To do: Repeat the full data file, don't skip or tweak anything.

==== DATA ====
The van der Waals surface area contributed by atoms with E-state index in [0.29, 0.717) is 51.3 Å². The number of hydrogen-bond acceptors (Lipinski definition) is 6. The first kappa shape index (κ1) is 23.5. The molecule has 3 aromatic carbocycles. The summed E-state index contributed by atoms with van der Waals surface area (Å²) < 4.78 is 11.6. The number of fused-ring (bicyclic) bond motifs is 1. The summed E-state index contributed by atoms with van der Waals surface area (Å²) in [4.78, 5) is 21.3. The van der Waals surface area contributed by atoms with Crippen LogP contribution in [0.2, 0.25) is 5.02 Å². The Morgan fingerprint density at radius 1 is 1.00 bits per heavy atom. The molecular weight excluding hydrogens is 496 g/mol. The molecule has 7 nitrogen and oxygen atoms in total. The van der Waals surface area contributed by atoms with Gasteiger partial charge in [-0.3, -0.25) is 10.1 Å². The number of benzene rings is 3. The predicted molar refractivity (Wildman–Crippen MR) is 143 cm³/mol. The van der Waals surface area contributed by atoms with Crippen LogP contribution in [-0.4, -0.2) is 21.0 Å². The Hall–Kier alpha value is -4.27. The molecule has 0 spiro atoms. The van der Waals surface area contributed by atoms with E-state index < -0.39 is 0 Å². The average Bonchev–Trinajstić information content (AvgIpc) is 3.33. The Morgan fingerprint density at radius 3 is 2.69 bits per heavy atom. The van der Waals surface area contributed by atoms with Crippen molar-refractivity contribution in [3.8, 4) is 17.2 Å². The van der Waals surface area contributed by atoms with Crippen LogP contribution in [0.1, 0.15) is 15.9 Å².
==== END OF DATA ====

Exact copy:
The van der Waals surface area contributed by atoms with E-state index in [0.29, 0.717) is 51.3 Å². The number of hydrogen-bond acceptors (Lipinski definition) is 6. The first kappa shape index (κ1) is 23.5. The molecule has 3 aromatic carbocycles. The summed E-state index contributed by atoms with van der Waals surface area (Å²) < 4.78 is 11.6. The number of fused-ring (bicyclic) bond motifs is 1. The summed E-state index contributed by atoms with van der Waals surface area (Å²) in [4.78, 5) is 21.3. The van der Waals surface area contributed by atoms with Crippen LogP contribution in [0.2, 0.25) is 5.02 Å². The Morgan fingerprint density at radius 1 is 1.00 bits per heavy atom. The molecular weight excluding hydrogens is 496 g/mol. The molecule has 7 nitrogen and oxygen atoms in total. The van der Waals surface area contributed by atoms with Gasteiger partial charge in [-0.3, -0.25) is 10.1 Å². The number of benzene rings is 3. The predicted molar refractivity (Wildman–Crippen MR) is 143 cm³/mol. The van der Waals surface area contributed by atoms with Crippen LogP contribution in [-0.4, -0.2) is 21.0 Å². The Hall–Kier alpha value is -4.27. The molecule has 0 spiro atoms. The van der Waals surface area contributed by atoms with E-state index < -0.39 is 0 Å². The average Bonchev–Trinajstić information content (AvgIpc) is 3.33. The Morgan fingerprint density at radius 3 is 2.69 bits per heavy atom. The van der Waals surface area contributed by atoms with Crippen molar-refractivity contribution in [3.8, 4) is 17.2 Å². The van der Waals surface area contributed by atoms with Crippen LogP contribution in [0.1, 0.15) is 15.9 Å².